'They steppped on me and kicked me and then I lost consciousness': Argentine rabbi recalls harrowing burglary
'They put me face-down on the floor. I begged them to let me breathe,' says Rabbi Gabriel Davidovich, as he expresses uncertainty that home invasion and brutal assault was anti-Semitic in nature.
Some 150 meters away from the Yeshiva Jofetz Jaim (Chofetz Chaim), in a two-story building on the corner of San Luis and Azcuénaga, lives Rabbi Gabriel Davidovich, the head rabbi of AMIA—the Jewish community's main organization in Argentina. He serves as a prominent member of the organization and as the chief secretary of the rabbinical court.
While he is not Argentina's chief rabbi, and there are more senior Jewish religious officials in the country, Davidovich is nevertheless a well-known and well-respected figure in the community.
The 60-year-old rabbi, a father of seven, went to sleep an hour and a half earlier. What happened next was like a scene from a horror movie.
"I woke up in a fright to the sound of noises from the bathroom adjacent to my bedroom," the rabbi said. "I went to the bathroom, and there I found myself facing a man who came through the bathroom's narrow window, which overlooks the street.
"I tried to fight him. I ran to the entrance of the home, opened the door and yelled 'Help!' At that moment, the rest of the gang came into the house, seven in total. They put me face-down on the floor. I begged them to let me breathe. They covered my head and started stepping on me and kicking me. This is when I lost consciousness."
The next thing the rabbi remembers is waking up at the hospital.
After Davidovich passed out, the assailants moved on to his wife, tied her up and demanded she showed them all of the jewelry in the house. They told her: "We know he's the head rabbi, and that you have a jewelry store. Where's the money?"
While they were at it, they swore at her, but none of the swear words was anti-Semitic in nature. The burglars also did not physically harm her.
The robbers rummaged through all of the closets and took all of the jewelry, and then left the apartment.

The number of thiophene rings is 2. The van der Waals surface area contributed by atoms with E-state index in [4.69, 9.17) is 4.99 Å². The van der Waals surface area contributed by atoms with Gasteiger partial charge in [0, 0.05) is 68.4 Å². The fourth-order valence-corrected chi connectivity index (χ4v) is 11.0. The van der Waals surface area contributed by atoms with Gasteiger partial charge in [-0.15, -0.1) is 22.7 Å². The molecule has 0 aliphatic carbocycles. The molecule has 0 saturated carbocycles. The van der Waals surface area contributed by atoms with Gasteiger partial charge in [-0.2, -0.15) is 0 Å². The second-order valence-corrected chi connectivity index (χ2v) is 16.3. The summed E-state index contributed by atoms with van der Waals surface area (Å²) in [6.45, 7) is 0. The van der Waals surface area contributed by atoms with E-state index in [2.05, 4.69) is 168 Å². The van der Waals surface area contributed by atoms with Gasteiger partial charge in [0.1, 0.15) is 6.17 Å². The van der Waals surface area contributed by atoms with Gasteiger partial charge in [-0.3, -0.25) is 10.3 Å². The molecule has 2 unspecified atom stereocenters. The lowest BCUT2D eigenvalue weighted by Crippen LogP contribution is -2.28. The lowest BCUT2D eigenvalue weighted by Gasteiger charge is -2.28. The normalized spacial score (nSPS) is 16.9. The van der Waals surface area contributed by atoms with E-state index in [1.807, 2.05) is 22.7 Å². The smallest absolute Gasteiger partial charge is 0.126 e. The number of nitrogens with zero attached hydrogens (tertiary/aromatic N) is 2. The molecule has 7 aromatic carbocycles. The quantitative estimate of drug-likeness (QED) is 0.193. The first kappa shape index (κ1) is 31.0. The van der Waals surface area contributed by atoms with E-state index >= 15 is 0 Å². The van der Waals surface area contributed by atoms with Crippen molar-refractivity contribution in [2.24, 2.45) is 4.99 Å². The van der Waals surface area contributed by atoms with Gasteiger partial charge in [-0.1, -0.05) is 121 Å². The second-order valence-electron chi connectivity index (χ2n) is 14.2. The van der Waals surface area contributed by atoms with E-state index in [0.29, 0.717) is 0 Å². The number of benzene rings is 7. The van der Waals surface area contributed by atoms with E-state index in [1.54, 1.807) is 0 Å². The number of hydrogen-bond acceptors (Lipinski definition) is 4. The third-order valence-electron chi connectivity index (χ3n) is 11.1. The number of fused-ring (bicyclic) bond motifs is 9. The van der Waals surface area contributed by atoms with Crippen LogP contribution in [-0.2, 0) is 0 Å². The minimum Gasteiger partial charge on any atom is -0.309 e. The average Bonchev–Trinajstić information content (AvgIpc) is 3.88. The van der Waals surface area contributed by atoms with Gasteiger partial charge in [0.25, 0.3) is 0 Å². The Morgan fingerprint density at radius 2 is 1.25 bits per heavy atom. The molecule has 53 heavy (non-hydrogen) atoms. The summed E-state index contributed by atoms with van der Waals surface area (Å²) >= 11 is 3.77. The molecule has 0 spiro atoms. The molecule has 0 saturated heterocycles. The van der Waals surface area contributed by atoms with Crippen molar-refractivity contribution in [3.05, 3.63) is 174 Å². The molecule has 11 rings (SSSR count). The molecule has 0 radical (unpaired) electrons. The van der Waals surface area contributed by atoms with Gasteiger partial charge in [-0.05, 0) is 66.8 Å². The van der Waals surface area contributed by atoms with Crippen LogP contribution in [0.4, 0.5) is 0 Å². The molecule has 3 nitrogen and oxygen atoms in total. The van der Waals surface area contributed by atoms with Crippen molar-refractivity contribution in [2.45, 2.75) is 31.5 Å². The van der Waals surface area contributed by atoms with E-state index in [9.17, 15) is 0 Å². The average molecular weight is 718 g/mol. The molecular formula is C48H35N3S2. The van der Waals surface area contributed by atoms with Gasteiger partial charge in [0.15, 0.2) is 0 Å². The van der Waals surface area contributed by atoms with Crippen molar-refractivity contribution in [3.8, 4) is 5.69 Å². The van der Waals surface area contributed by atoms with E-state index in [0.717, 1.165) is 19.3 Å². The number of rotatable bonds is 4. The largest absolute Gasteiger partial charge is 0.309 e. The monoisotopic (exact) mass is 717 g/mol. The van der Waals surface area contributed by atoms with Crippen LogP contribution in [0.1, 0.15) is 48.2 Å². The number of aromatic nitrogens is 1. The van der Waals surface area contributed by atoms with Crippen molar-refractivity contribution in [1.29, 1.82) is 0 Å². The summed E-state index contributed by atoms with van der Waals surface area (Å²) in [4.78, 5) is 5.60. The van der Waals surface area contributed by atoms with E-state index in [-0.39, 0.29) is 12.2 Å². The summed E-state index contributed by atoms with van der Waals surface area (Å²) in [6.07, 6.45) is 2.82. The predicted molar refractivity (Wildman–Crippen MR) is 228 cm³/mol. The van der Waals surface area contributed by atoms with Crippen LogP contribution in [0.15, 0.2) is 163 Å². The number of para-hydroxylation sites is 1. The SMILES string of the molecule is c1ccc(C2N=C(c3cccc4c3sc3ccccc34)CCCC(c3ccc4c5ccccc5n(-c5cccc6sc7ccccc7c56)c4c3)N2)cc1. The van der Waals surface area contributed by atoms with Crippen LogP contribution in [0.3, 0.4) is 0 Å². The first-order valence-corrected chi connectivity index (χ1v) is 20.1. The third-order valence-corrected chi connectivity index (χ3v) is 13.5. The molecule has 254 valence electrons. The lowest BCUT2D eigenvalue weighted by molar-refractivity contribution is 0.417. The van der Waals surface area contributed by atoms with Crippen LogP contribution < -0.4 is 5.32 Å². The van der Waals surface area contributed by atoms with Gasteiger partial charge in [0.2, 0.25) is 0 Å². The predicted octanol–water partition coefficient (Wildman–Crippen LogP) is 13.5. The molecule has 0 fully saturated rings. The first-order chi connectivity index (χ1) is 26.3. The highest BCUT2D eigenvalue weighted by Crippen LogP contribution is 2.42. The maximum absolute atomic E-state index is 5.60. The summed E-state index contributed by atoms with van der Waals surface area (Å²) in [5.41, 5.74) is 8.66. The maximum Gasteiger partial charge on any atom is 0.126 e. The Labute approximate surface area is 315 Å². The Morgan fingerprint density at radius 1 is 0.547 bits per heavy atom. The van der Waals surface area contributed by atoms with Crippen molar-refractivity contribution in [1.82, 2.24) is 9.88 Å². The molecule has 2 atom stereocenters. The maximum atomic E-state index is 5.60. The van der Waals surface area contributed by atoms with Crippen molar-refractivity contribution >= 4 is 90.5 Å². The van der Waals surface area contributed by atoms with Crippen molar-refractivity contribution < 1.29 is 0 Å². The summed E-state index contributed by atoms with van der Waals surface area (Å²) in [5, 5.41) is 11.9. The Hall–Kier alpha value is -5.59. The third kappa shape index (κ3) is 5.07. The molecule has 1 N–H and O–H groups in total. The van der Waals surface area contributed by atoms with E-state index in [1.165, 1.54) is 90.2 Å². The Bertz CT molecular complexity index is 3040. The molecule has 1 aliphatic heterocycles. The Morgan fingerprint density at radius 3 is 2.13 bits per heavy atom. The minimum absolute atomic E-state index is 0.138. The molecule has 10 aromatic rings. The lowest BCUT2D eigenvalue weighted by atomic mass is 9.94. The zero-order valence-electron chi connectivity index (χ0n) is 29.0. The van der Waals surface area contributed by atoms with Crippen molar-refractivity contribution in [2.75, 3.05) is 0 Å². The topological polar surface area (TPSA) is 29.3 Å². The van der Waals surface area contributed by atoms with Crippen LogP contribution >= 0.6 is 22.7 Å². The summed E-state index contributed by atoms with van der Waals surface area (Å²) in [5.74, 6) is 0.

Outside the building were two Brazilian tourists who witnessed the robbery and called the police.
The police officers who arrived at the scene found the rabbi lying on the floor. The attackers left him in serious condition with nine fractured ribs, a punctured lung, and injuries to his face and legs. He has since undergone surgery and is now in moderate condition.
Rabbi Davidovich doesn't rule out that the attack could have been anti-Semitic in nature, but still urges to await the results of the police investigation.
"I have no idea who is behind the attack," he said. "I want to thank the people of Israel for the Jewish embrace I received."
In a phone call with President Reuven Rivlin, the rabbi said Tuesday: "When such things happen, it's awful. My wife is afraid to go home. The safety of Jews here is threatened. But we shouldn't stop our work."
Prime Minister Benjamin Netanyahu also called the rabbi to wish his a speedy recovery.
Aryeh Leib Davidovich, the rabbi's son, said his father "is in pain but out of danger, thank G-d. What we think is that they wanted to steal. They said he was the head rabbi, and that he must have money. But the community thinks it is anti-Semitism, because the rabbi was beaten until he passed out, and they only asked for money from his wife."
The Buenos Aires Police believes the incident may be criminal after all. They believe the assailants had prior intelligence on the house, knowing the bathroom window would be left open. Another possible motive is that the attack was an act of revenge of a husband angry over a ruling of the Buenos Aires Rabbinical Court, of which the rabbi is a member.